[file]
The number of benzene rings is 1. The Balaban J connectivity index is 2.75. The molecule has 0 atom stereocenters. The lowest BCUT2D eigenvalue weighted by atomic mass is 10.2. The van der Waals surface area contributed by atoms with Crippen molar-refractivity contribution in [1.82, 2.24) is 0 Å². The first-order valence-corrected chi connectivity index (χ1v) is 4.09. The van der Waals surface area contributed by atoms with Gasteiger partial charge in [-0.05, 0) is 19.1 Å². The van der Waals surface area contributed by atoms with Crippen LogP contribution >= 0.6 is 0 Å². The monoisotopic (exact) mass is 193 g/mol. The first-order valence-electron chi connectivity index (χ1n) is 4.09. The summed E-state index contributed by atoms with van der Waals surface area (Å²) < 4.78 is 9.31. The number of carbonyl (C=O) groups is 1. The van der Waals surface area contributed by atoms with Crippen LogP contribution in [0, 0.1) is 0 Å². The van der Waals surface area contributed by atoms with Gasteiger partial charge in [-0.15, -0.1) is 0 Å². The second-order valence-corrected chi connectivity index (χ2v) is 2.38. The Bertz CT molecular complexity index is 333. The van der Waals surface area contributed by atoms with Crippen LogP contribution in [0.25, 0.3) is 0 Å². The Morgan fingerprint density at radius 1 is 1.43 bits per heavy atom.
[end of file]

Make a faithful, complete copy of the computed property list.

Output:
The number of benzene rings is 1. The Balaban J connectivity index is 2.75. The molecule has 0 atom stereocenters. The lowest BCUT2D eigenvalue weighted by atomic mass is 10.2. The van der Waals surface area contributed by atoms with Crippen molar-refractivity contribution in [1.82, 2.24) is 0 Å². The first-order valence-corrected chi connectivity index (χ1v) is 4.09. The van der Waals surface area contributed by atoms with Gasteiger partial charge in [-0.05, 0) is 19.1 Å². The van der Waals surface area contributed by atoms with Crippen LogP contribution >= 0.6 is 0 Å². The monoisotopic (exact) mass is 193 g/mol. The first-order valence-electron chi connectivity index (χ1n) is 4.09. The summed E-state index contributed by atoms with van der Waals surface area (Å²) < 4.78 is 9.31. The number of carbonyl (C=O) groups is 1. The van der Waals surface area contributed by atoms with Crippen LogP contribution in [0, 0.1) is 0 Å². The van der Waals surface area contributed by atoms with Gasteiger partial charge in [-0.15, -0.1) is 0 Å². The second-order valence-corrected chi connectivity index (χ2v) is 2.38. The Bertz CT molecular complexity index is 333. The van der Waals surface area contributed by atoms with Crippen LogP contribution in [0.25, 0.3) is 0 Å². The Morgan fingerprint density at radius 1 is 1.43 bits per heavy atom.